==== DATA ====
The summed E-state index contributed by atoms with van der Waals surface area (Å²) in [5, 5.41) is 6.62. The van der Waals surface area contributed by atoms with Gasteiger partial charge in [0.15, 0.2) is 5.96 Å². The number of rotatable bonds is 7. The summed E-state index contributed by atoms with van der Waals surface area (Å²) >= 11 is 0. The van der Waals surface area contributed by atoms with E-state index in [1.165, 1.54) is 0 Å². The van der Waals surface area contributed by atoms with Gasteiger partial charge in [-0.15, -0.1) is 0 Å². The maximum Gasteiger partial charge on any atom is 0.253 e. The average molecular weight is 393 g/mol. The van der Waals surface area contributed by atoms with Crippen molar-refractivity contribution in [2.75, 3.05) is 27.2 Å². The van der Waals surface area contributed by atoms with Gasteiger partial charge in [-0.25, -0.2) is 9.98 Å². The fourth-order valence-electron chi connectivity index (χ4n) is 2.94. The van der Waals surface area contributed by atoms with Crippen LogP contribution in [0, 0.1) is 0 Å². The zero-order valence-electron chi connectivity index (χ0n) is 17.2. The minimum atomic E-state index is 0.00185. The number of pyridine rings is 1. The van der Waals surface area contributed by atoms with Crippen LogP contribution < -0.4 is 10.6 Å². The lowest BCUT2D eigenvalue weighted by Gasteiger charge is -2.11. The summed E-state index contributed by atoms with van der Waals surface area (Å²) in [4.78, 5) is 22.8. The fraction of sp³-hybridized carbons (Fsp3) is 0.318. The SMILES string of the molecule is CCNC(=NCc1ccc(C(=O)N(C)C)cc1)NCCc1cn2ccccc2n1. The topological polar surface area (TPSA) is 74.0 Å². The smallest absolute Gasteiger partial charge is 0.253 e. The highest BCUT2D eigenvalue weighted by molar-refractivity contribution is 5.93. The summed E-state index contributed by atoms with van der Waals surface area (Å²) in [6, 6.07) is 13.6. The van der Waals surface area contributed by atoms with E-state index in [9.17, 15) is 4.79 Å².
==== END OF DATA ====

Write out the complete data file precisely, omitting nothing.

The summed E-state index contributed by atoms with van der Waals surface area (Å²) in [5, 5.41) is 6.62. The van der Waals surface area contributed by atoms with Gasteiger partial charge in [0.15, 0.2) is 5.96 Å². The number of rotatable bonds is 7. The summed E-state index contributed by atoms with van der Waals surface area (Å²) >= 11 is 0. The van der Waals surface area contributed by atoms with E-state index in [1.165, 1.54) is 0 Å². The van der Waals surface area contributed by atoms with Gasteiger partial charge in [-0.15, -0.1) is 0 Å². The maximum Gasteiger partial charge on any atom is 0.253 e. The average molecular weight is 393 g/mol. The van der Waals surface area contributed by atoms with Crippen molar-refractivity contribution in [2.75, 3.05) is 27.2 Å². The van der Waals surface area contributed by atoms with Gasteiger partial charge in [-0.25, -0.2) is 9.98 Å². The fourth-order valence-electron chi connectivity index (χ4n) is 2.94. The van der Waals surface area contributed by atoms with Crippen LogP contribution in [0, 0.1) is 0 Å². The zero-order valence-electron chi connectivity index (χ0n) is 17.2. The minimum atomic E-state index is 0.00185. The number of pyridine rings is 1. The van der Waals surface area contributed by atoms with Crippen LogP contribution < -0.4 is 10.6 Å². The lowest BCUT2D eigenvalue weighted by Gasteiger charge is -2.11. The summed E-state index contributed by atoms with van der Waals surface area (Å²) in [4.78, 5) is 22.8. The fraction of sp³-hybridized carbons (Fsp3) is 0.318. The SMILES string of the molecule is CCNC(=NCc1ccc(C(=O)N(C)C)cc1)NCCc1cn2ccccc2n1. The topological polar surface area (TPSA) is 74.0 Å². The smallest absolute Gasteiger partial charge is 0.253 e. The highest BCUT2D eigenvalue weighted by molar-refractivity contribution is 5.93. The summed E-state index contributed by atoms with van der Waals surface area (Å²) in [6, 6.07) is 13.6. The van der Waals surface area contributed by atoms with E-state index in [9.17, 15) is 4.79 Å².